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Sean Spicer: An attack on Trump businesses is an attack on President Trump.

Frederick M. Brown/Getty

On Wednesday, Trump took to Twitter to attack Nordstrom’s for dropping his daughter’s underperforming clothing line.

This is a very dense tweet. Trump seemingly admits to being a bad person who relies on his children to provide him with the moral compass that he otherwise lacks, while also using the office of the president to attack a company for hurting his daughter’s financial well-being.

It’s also an obvious conflict of interest. But when White House press secretary/gum boy Sean Spicer was asked about it at the daily briefing, he told the media that there was nothing to see here, folks. “I think this was less about his family business than an attack on his daughter,” Spicer said. “I think for people to take out their concern about his actions or his executive orders on members of his family, he has every right to stand up for his family and applaud their business activities, their success.” Again, Nordstrom’s said it dropped Ivanka’s line because it wasn’t performing well—that may have been a reflection of politics (i.e. people not buying Ivanka’s clothes because she defends and normalizes her bigoted father) but was not political in and of itself.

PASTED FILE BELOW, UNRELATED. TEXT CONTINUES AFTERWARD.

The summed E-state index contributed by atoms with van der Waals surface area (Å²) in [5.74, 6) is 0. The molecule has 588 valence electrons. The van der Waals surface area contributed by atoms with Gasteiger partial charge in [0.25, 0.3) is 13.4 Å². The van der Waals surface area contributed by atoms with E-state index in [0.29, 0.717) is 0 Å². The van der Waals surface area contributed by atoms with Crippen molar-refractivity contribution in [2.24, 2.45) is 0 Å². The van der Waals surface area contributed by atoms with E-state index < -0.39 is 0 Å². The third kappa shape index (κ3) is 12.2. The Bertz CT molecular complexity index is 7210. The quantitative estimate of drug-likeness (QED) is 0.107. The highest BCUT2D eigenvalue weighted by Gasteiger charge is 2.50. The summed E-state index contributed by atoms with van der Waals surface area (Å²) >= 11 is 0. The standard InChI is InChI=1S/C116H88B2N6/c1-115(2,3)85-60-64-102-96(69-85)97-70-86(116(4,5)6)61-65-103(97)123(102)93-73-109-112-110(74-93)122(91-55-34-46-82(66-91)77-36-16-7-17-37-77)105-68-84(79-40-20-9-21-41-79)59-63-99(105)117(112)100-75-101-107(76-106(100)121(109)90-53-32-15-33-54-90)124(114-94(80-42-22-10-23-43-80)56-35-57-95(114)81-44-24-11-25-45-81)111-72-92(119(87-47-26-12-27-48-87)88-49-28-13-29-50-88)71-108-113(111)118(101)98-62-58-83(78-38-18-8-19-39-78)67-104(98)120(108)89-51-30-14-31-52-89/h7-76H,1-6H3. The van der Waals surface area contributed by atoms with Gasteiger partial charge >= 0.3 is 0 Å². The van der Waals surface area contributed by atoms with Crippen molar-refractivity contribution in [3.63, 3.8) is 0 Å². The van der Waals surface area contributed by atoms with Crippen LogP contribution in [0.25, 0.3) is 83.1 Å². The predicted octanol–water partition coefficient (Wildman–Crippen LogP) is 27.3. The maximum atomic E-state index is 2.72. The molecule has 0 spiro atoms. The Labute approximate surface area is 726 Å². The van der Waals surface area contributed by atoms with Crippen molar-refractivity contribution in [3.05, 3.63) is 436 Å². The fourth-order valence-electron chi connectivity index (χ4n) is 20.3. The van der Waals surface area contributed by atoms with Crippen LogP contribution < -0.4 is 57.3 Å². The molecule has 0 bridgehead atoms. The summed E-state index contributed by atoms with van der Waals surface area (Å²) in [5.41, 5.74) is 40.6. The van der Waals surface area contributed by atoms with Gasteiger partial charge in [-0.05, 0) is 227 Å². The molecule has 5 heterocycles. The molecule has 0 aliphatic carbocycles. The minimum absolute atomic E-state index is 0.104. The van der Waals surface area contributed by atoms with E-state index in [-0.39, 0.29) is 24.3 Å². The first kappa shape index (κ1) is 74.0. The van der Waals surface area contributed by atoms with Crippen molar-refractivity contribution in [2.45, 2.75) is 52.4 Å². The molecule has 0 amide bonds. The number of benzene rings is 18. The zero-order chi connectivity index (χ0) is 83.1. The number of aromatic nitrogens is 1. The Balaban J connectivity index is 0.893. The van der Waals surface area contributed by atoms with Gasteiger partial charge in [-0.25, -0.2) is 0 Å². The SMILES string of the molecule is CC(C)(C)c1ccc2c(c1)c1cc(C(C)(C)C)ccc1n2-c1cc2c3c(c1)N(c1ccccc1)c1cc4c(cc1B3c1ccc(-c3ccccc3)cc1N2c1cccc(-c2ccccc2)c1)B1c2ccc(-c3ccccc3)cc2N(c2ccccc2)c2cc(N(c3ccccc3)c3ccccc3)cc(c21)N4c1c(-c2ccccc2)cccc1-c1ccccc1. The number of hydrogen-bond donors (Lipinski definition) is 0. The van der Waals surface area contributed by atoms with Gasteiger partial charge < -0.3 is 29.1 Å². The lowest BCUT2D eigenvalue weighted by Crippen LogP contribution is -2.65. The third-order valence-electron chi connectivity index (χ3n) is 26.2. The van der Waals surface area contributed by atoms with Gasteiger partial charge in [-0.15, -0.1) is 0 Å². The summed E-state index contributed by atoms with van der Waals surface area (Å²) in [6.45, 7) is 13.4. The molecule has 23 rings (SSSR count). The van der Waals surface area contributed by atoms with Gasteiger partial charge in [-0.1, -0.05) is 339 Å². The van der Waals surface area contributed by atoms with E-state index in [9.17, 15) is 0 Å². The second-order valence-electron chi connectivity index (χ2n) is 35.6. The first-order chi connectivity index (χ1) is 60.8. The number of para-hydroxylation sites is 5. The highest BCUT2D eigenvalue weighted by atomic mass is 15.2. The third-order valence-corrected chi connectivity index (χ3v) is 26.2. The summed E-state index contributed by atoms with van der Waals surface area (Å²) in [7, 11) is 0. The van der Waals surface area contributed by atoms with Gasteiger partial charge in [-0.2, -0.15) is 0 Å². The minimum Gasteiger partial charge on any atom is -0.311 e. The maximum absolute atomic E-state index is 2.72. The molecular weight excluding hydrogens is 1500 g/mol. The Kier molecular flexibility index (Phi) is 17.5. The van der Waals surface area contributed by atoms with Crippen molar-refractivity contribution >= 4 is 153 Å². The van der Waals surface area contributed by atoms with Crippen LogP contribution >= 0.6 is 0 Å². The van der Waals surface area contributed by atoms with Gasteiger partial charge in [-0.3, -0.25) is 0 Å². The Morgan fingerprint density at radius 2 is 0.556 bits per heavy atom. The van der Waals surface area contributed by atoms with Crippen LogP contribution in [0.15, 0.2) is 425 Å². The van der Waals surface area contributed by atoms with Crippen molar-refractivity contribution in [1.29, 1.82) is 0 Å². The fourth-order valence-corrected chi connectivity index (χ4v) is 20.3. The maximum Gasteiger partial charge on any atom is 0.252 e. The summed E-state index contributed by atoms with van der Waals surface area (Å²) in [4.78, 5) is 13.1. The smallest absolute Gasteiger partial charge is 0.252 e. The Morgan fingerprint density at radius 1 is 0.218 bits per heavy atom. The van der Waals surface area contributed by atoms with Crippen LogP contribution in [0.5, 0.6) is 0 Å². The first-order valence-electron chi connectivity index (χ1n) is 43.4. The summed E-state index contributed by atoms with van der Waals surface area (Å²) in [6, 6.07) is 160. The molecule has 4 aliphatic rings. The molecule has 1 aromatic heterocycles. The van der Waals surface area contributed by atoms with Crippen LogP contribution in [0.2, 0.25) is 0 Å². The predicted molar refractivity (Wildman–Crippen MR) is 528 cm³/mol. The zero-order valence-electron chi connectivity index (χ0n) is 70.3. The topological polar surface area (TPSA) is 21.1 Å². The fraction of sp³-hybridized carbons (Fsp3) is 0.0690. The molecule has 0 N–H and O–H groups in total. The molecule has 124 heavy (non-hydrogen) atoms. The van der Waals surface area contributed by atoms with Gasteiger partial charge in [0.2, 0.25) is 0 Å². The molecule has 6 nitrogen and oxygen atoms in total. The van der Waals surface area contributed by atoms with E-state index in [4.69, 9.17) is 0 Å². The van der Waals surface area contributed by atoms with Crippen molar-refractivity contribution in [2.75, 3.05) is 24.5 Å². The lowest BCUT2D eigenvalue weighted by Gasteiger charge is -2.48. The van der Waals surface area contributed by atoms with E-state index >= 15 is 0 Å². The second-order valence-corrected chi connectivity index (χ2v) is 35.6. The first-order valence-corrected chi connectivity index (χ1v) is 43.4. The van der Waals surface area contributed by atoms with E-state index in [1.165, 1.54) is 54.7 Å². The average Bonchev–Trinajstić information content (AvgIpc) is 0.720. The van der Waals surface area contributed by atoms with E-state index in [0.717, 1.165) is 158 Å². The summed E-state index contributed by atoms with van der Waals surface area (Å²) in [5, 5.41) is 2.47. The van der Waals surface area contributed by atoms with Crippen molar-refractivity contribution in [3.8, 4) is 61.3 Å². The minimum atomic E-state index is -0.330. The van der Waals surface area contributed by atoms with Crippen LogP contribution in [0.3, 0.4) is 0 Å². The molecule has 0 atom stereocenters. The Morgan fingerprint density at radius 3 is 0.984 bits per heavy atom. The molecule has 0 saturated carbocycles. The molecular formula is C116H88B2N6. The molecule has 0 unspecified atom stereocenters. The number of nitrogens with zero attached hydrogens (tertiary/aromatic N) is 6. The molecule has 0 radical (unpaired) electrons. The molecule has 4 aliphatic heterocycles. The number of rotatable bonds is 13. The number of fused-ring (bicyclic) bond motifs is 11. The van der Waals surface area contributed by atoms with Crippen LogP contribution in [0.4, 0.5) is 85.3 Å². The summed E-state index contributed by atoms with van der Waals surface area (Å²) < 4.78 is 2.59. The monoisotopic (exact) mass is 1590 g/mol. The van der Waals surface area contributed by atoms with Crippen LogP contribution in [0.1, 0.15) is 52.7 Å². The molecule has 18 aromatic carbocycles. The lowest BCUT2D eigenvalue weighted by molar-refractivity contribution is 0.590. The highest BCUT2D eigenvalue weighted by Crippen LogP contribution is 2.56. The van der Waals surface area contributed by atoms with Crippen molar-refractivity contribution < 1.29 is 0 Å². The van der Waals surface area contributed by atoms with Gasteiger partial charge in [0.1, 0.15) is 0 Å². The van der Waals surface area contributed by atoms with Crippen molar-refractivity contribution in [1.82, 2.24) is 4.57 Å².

In Trump’s tweet there is no difference between the “family business” and his daughter. Trump sees an attack on the business as an attack on the daughter, and responds in kind. Spicer further blurred the lines between Trump’s business interests and his presidency by labeling the decision to drop Ivanka’s line a “direct attack” on the Trump White House, which it obviously isn’t. This is exactly the situation that critics have warned about for months—Trump is using his presidency to further his family’s financial interests. Nordstrom’s stock tanked after Trump tweeted—it has since rebounded, but that initial fall will surely make companies think twice before axing underperforming Trump brands.

At any rate, this wasn’t even the most egregious thing Spicer said at the briefing. He also said, “I can only hope that if Coretta Scott King was still with us, that she would support Senator Sessions’s nomination.” King, of course, wrote a letter calling Sessions a racist who worked to keep black people from voting in Alabama.